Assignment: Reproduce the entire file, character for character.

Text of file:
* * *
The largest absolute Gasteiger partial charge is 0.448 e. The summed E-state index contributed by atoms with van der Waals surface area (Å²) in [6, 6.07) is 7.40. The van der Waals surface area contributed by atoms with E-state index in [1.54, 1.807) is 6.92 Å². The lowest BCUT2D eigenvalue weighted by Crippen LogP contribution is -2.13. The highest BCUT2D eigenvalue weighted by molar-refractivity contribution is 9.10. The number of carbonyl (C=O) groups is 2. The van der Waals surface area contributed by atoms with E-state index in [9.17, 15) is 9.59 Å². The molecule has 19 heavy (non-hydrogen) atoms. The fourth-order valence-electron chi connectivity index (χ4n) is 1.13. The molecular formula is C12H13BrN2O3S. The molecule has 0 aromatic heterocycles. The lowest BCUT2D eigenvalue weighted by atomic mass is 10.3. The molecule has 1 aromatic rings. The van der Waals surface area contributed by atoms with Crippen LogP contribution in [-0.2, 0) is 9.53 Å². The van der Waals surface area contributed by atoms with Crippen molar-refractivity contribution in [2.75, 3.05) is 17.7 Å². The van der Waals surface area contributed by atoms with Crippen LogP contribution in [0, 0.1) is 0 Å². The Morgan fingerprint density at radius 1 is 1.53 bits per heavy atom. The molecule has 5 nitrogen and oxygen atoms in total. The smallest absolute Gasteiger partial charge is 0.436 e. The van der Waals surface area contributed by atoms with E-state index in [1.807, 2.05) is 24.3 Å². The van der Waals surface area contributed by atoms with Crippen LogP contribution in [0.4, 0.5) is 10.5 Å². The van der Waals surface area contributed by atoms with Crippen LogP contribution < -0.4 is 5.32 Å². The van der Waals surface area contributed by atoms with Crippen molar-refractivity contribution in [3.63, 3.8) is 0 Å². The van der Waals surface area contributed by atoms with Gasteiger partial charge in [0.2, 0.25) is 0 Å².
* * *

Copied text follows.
The largest absolute Gasteiger partial charge is 0.448 e. The summed E-state index contributed by atoms with van der Waals surface area (Å²) in [6, 6.07) is 7.40. The van der Waals surface area contributed by atoms with E-state index in [1.54, 1.807) is 6.92 Å². The lowest BCUT2D eigenvalue weighted by Crippen LogP contribution is -2.13. The highest BCUT2D eigenvalue weighted by molar-refractivity contribution is 9.10. The number of carbonyl (C=O) groups is 2. The van der Waals surface area contributed by atoms with E-state index in [9.17, 15) is 9.59 Å². The molecule has 19 heavy (non-hydrogen) atoms. The fourth-order valence-electron chi connectivity index (χ4n) is 1.13. The molecular formula is C12H13BrN2O3S. The molecule has 0 aromatic heterocycles. The lowest BCUT2D eigenvalue weighted by atomic mass is 10.3. The molecule has 1 aromatic rings. The van der Waals surface area contributed by atoms with Crippen LogP contribution in [-0.2, 0) is 9.53 Å². The van der Waals surface area contributed by atoms with Crippen molar-refractivity contribution in [2.75, 3.05) is 17.7 Å². The van der Waals surface area contributed by atoms with Crippen LogP contribution in [0, 0.1) is 0 Å². The Morgan fingerprint density at radius 1 is 1.53 bits per heavy atom. The molecule has 5 nitrogen and oxygen atoms in total. The smallest absolute Gasteiger partial charge is 0.436 e. The van der Waals surface area contributed by atoms with E-state index in [1.807, 2.05) is 24.3 Å². The van der Waals surface area contributed by atoms with Crippen LogP contribution in [0.4, 0.5) is 10.5 Å². The van der Waals surface area contributed by atoms with Crippen LogP contribution < -0.4 is 5.32 Å². The van der Waals surface area contributed by atoms with Crippen molar-refractivity contribution in [3.63, 3.8) is 0 Å². The van der Waals surface area contributed by atoms with Gasteiger partial charge in [0.2, 0.25) is 0 Å².